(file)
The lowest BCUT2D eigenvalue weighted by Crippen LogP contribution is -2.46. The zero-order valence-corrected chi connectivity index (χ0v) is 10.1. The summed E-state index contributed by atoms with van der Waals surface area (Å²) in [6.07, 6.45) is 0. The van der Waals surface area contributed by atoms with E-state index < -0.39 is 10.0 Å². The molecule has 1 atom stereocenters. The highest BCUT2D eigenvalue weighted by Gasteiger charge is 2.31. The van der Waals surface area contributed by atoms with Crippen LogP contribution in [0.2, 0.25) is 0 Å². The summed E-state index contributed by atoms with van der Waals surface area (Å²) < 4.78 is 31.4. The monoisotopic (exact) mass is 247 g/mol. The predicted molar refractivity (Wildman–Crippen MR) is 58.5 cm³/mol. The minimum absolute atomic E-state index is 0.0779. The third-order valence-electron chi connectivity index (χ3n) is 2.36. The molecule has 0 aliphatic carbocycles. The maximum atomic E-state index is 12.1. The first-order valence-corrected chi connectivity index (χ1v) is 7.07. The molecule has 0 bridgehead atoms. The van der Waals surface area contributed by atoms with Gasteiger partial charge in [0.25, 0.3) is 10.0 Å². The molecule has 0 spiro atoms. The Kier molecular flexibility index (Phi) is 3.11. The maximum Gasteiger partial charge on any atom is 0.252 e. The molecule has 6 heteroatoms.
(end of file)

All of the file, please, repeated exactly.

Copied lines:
The lowest BCUT2D eigenvalue weighted by Crippen LogP contribution is -2.46. The zero-order valence-corrected chi connectivity index (χ0v) is 10.1. The summed E-state index contributed by atoms with van der Waals surface area (Å²) in [6.07, 6.45) is 0. The van der Waals surface area contributed by atoms with E-state index < -0.39 is 10.0 Å². The molecule has 1 atom stereocenters. The highest BCUT2D eigenvalue weighted by Gasteiger charge is 2.31. The van der Waals surface area contributed by atoms with Crippen LogP contribution in [0.2, 0.25) is 0 Å². The summed E-state index contributed by atoms with van der Waals surface area (Å²) < 4.78 is 31.4. The monoisotopic (exact) mass is 247 g/mol. The predicted molar refractivity (Wildman–Crippen MR) is 58.5 cm³/mol. The minimum absolute atomic E-state index is 0.0779. The third-order valence-electron chi connectivity index (χ3n) is 2.36. The molecule has 0 aliphatic carbocycles. The maximum atomic E-state index is 12.1. The first-order valence-corrected chi connectivity index (χ1v) is 7.07. The molecule has 0 bridgehead atoms. The van der Waals surface area contributed by atoms with Gasteiger partial charge in [0.25, 0.3) is 10.0 Å². The molecule has 0 spiro atoms. The Kier molecular flexibility index (Phi) is 3.11. The maximum Gasteiger partial charge on any atom is 0.252 e. The molecule has 6 heteroatoms.